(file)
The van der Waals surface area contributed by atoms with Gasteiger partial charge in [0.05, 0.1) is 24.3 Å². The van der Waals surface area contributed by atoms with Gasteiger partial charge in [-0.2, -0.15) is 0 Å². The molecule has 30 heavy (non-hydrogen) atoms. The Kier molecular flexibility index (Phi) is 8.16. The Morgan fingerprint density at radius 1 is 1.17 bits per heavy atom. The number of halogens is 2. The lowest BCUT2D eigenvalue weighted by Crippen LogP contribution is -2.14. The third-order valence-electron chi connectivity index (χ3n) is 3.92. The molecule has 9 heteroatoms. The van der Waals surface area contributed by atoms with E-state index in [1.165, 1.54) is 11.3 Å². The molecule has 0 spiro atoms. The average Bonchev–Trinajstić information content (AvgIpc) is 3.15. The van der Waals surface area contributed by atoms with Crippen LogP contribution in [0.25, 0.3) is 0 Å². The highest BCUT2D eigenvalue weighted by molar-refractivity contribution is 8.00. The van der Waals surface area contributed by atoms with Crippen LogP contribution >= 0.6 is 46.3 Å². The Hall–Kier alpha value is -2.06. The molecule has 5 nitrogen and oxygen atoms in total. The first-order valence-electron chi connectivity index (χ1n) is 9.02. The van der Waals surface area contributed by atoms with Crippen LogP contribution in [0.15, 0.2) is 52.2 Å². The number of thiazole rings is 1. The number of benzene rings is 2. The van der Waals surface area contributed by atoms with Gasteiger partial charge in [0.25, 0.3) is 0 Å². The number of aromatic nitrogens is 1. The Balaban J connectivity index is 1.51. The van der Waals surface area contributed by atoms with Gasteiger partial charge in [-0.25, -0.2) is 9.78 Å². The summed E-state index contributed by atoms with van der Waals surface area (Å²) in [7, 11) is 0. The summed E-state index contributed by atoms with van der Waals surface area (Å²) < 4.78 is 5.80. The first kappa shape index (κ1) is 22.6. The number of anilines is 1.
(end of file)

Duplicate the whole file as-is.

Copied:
The van der Waals surface area contributed by atoms with Gasteiger partial charge in [0.05, 0.1) is 24.3 Å². The van der Waals surface area contributed by atoms with Gasteiger partial charge in [-0.2, -0.15) is 0 Å². The molecule has 30 heavy (non-hydrogen) atoms. The Kier molecular flexibility index (Phi) is 8.16. The Morgan fingerprint density at radius 1 is 1.17 bits per heavy atom. The number of halogens is 2. The lowest BCUT2D eigenvalue weighted by Crippen LogP contribution is -2.14. The third-order valence-electron chi connectivity index (χ3n) is 3.92. The molecule has 9 heteroatoms. The van der Waals surface area contributed by atoms with E-state index in [1.165, 1.54) is 11.3 Å². The molecule has 0 spiro atoms. The average Bonchev–Trinajstić information content (AvgIpc) is 3.15. The van der Waals surface area contributed by atoms with Crippen LogP contribution in [0.25, 0.3) is 0 Å². The highest BCUT2D eigenvalue weighted by molar-refractivity contribution is 8.00. The van der Waals surface area contributed by atoms with Crippen LogP contribution >= 0.6 is 46.3 Å². The Hall–Kier alpha value is -2.06. The molecule has 5 nitrogen and oxygen atoms in total. The first-order valence-electron chi connectivity index (χ1n) is 9.02. The van der Waals surface area contributed by atoms with Crippen LogP contribution in [0.15, 0.2) is 52.2 Å². The number of thiazole rings is 1. The number of benzene rings is 2. The van der Waals surface area contributed by atoms with Gasteiger partial charge in [0.25, 0.3) is 0 Å². The number of aromatic nitrogens is 1. The Balaban J connectivity index is 1.51. The van der Waals surface area contributed by atoms with Gasteiger partial charge in [-0.25, -0.2) is 9.78 Å². The summed E-state index contributed by atoms with van der Waals surface area (Å²) in [7, 11) is 0. The summed E-state index contributed by atoms with van der Waals surface area (Å²) < 4.78 is 5.80. The first kappa shape index (κ1) is 22.6. The number of anilines is 1.